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John Messick was born on Nov. 9, 1897 in South Creek, NC in Beaufort County.1
After completing basic schooling in South Creek, Messick studied at Falcon Academy. He then attended King’s Business College in Raleigh before entering Elon College, where he graduated in 1922. After graduating from Elon, Messick pursued a career in education. He spent the next few years working in North Carolina public schools. He worked as principal of South River School in Wade, NC from 1922-1926; principal in Trenton, NC from 1926-1929; and Superintendent in Spencer, NC from 1929-1935. Meanwhile, Messick continued his education by doing graduate work during the summers at the University of North Carolina at Chapel Hill from 1922-1929. Messick received a Ph.D. in administration and supervision of schools from New York University in 1934.
After obtaining his Ph.D., Messick focused his career to college education, beginning with a small job as a summer session professor at the Teachers College in Asheville, NC in 1934-1935. In 1935, Messick accepted a job at a college as the Dean of Men, Instruction and Administration at Elon College. In 1944, Messick left North Carolina to take a job as Dean of Instruction and Administrative Assistant to the President at State Teachers College in Montclair, NJ.
In 1947, Messick accepted and became the fifth President of East Carolina Teachers College. He began his presidency with a campaign to drop the word Teachers from the school’s name to reflect his new expanded mission for the college. The General Assembly approved the name change to East Carolina College in 1951.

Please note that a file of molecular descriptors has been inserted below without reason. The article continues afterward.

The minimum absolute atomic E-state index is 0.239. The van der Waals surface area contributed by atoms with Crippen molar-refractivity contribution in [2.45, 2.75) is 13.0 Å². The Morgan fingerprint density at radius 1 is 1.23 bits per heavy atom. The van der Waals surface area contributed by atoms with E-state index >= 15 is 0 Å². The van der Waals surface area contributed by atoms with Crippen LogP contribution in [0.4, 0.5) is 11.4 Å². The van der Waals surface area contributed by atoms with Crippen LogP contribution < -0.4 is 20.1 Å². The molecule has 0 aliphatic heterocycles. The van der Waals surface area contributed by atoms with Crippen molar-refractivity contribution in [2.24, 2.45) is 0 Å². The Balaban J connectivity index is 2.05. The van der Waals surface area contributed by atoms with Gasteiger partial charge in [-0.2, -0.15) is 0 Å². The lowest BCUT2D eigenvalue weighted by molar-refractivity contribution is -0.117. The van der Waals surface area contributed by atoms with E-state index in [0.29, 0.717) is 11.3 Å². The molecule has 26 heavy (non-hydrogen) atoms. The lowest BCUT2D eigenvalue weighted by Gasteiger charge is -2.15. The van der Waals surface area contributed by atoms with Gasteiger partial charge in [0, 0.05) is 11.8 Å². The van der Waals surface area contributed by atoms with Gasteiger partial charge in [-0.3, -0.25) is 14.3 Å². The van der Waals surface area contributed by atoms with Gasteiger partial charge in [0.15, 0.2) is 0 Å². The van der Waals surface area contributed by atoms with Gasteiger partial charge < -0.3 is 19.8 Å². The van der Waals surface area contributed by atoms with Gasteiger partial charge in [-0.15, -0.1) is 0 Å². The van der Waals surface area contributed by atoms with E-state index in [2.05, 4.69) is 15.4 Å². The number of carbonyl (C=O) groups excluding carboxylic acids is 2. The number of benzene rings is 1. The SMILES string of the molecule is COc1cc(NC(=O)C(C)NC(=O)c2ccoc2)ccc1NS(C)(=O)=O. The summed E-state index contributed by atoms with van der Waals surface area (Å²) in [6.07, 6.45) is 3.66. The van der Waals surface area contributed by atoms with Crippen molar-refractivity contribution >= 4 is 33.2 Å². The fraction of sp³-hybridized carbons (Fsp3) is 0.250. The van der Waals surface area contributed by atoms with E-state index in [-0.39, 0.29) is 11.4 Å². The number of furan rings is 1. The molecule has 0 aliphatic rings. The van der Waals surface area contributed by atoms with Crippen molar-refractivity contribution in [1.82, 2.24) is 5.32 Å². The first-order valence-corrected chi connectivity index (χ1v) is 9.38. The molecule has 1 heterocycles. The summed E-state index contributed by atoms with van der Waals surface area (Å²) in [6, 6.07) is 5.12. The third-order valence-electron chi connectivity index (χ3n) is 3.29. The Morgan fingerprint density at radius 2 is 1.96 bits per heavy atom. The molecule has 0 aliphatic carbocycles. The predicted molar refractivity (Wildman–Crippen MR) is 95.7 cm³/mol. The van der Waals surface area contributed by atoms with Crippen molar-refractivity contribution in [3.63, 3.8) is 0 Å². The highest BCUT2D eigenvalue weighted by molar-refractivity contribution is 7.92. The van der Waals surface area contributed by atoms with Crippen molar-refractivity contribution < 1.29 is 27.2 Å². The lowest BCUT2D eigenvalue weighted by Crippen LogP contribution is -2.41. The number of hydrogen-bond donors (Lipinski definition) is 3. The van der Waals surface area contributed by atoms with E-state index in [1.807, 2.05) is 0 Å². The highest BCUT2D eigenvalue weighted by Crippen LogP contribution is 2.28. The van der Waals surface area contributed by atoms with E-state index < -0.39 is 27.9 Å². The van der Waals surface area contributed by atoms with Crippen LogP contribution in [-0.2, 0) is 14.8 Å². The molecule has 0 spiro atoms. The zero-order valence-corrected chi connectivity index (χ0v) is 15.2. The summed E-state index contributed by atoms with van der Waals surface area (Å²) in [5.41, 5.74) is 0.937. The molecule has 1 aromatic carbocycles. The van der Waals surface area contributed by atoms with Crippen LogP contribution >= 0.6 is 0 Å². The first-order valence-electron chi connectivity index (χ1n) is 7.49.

Under his tenure, the college accepted male students, enrollment increased to 8,000 students, faculty growth matched campus expansion (from 75 faculty members to 230), library holdings doubled, and 80 acres of land were added to the campus.2 A closed-circuit television system and campus public radio station was established.3 This made ECC the first institution in the Southeast to offer courses for credit through television in 1958.4 Established an Air Force ROTC unit in 1948. Expanded the physical plant by 10 new buildings, additions to six buildings, and conversion of two buildings to new uses.5 By the time of Messick’s resignation in 1959, ECC had become the third largest campus in North Carolina. Two of Messick’s most important accomplishments include challenging the state government’s unequal funding of the Consolidated University over the teacher’s colleges and fighting for the establishment of a Nursing School.6
In 1982, the John Decatur Messick Theater Arts Center was dedicated. The $3 million-plus center includes what was the Wahl-Coates Laboratory School and McGinnis Auditorium. The new arts center included classrooms and laboratories for speech and drama, costume and scenery workshops, acting and dance studios, and flexible studio theater for experimental drama.7
He was married in 1924 to Magdalene Elizabeth Robinson. They had two daughters Helen Margaret and Mary Rosalyn and two sons, Norval Robinson and John Albert.8 He died Oct. 3, 1993.
1 Joyner Library Collection Guide description.
2 Batten, In Retrospect, p.
3 Greenville Daily Reflector. June, 21, 1981.
4 Report from ECC, a letter from the president April 1, 1956
5 1959 news article from Box 16.
6 Joyner Library Collection Guide description.
7 The East Carolinian April 1982.
8 Joyner Library Collection Guide description.